(simplified)

Define (this is actually slightly wrong, but it brings out the analogy better).

Consider the function . This is partial recursive, so for some index .

Now since . This is equivalent to by definition of . Thus, we may take to complete the proof.

## Diagonalization lemma

(semantic version)

Let be a formula with one free variable. Then there exists a sentence such that iff .

Define to be where . In other words, given a number , the function finds the formula with that Godel number, then diagonalizes it (i.e. substitutes the Godel number of the formula into the formula itself), then returns the Godel number of the resulting sentence.

Let be , and let be .

Then is , by substituting in the definition of .

We also have by definition of . By definition of , this is , so we have .

To complete the proof, apply to both sides of the final equality to obtain iff ; this simplifies to iff .

^{[1]}

^{[2]}

## Comparison table

Some things to notice:

- The two theorems are essentially identical, with identical proofs, as seen by the matching rows. The analogy breaks down slightly at the very end, where we apply vs (the latter corresponds to until the very end).
- In the partial recursive functions world, it's easy to go from the index (e.g. ) to the partial function (). In the formulas world it's the reverse, where it's easy to go from a formula (e.g. ) to its Godel number ). I wonder if there is something essential here, or if it is simply some sort of historical accident in notation.
- For the diagonalization lemma, here we have done the semantic version (? I think...), but usually the manipulations are done inside a formal system with reference to some theory to derive a syntactic result (i.e. we have some theory that is strong enough to do all these manipulations within the object-level language). For partial recursive functions, as far as I know, there is no analogous distinction between semantics vs syntax.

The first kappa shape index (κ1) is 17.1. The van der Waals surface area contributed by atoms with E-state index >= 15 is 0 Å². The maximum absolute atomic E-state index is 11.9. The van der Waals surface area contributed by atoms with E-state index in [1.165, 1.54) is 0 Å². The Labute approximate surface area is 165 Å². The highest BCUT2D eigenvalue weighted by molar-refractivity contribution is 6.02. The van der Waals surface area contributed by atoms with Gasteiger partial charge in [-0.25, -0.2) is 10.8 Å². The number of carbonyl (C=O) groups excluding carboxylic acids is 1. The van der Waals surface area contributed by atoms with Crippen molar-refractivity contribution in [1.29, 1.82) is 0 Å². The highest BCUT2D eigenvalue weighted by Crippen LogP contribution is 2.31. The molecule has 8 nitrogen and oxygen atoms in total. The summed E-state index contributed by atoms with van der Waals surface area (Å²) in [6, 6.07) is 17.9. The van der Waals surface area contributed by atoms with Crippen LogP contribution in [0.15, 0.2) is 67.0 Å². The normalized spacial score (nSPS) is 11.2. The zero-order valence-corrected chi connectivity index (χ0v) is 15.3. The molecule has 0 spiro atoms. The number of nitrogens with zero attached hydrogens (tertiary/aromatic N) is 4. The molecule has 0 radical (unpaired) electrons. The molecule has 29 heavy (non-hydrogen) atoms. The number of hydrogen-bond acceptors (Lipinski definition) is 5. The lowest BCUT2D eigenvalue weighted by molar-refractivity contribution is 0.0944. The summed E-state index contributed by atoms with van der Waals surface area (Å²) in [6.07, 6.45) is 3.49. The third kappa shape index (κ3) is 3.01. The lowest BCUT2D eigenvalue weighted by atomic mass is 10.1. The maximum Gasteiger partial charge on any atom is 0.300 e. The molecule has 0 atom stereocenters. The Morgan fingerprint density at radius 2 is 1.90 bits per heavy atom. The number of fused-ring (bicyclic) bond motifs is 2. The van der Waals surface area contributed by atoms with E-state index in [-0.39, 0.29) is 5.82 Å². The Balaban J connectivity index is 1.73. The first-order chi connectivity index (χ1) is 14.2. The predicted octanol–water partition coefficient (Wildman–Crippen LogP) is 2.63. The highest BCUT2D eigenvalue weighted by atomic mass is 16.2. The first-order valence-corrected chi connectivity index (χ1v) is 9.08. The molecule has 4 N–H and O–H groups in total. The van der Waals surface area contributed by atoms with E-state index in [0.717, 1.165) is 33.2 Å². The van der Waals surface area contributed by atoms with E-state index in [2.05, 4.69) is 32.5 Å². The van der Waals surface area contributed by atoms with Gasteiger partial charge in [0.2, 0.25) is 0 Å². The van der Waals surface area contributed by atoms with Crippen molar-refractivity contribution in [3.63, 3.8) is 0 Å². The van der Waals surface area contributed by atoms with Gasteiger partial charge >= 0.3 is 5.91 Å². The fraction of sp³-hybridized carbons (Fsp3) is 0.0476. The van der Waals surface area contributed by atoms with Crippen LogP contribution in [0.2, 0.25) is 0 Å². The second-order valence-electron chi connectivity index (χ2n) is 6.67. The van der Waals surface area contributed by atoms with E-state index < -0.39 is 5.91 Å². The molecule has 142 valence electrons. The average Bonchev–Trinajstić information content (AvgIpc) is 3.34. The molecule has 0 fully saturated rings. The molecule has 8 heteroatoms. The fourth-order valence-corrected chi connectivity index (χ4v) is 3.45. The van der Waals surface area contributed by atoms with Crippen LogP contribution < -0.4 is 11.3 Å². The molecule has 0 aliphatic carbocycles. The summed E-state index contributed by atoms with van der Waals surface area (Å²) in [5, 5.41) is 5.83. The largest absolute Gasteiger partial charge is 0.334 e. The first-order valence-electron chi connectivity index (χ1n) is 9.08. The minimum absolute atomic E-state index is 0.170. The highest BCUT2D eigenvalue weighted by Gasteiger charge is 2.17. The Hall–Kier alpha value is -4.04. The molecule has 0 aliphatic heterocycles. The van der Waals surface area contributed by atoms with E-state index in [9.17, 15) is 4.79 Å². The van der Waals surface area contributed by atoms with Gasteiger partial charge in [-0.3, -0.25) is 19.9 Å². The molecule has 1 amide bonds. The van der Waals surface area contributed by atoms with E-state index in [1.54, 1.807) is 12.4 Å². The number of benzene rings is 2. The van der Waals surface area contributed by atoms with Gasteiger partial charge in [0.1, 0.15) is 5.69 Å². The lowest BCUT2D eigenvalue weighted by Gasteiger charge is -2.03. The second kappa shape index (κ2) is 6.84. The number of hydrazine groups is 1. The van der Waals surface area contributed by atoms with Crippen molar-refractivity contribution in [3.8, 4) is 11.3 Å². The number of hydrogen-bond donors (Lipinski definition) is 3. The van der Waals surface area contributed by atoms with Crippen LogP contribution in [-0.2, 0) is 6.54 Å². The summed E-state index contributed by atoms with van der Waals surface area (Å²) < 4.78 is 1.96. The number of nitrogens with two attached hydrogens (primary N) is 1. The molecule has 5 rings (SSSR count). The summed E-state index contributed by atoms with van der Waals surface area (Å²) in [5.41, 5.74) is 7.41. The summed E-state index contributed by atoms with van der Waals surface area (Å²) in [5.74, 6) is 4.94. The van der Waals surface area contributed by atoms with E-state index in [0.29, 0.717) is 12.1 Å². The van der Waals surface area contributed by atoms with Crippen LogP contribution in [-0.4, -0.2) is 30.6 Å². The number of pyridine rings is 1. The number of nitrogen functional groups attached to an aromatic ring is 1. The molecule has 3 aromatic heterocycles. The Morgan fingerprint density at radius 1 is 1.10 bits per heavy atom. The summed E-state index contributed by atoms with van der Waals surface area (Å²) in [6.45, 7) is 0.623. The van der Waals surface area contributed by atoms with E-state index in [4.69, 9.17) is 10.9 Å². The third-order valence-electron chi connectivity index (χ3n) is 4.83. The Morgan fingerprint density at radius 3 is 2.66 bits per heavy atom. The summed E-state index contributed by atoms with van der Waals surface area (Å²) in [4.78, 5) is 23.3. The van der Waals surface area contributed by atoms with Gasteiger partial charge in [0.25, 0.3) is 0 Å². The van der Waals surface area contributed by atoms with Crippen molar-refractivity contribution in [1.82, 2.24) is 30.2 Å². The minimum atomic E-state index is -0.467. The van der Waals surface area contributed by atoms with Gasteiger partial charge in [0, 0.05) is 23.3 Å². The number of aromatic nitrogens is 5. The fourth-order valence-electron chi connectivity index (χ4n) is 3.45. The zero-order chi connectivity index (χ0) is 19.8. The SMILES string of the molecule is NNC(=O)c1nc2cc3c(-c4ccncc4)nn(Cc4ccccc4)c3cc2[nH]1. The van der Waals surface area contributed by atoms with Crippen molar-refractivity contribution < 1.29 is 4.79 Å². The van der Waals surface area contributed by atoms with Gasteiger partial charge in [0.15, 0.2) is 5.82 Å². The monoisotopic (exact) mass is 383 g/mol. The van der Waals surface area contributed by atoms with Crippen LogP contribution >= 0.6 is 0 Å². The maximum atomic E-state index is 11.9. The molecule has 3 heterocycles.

- The diagonalization part is not completely correct/as strong as possible for both proofs. For the partial recursive functions side, we want to make sure that is actually defined in each case. For the logic side, I think often the diagonalization is defined as so that it is defined for all formulas, not just ones with one free variable.

Step | Rogers's fixed point theorem | Diagonalization lemma |
---|---|---|

Theorem statement (note: quantifiers are part of the metalanguage) | ||

Given mapping | ||

Definition of diagonal function | ||

Composition of given mapping with diagonal function () | ||

Naming the composition | (name not given because compositions are easy to express outside a formal language) | |

Index of composition | ||

Expanding using definition of diagonal | ||

The composition applied to own index (i.e. diagonalization of the composition) | ||

G defined | (no equivalent definition) | is |

Renaming index | ||

Leibniz law to previous row | Apply to obtain | Apply to obtain |

Use definition of G | ||

(Definition of G)? | is | is |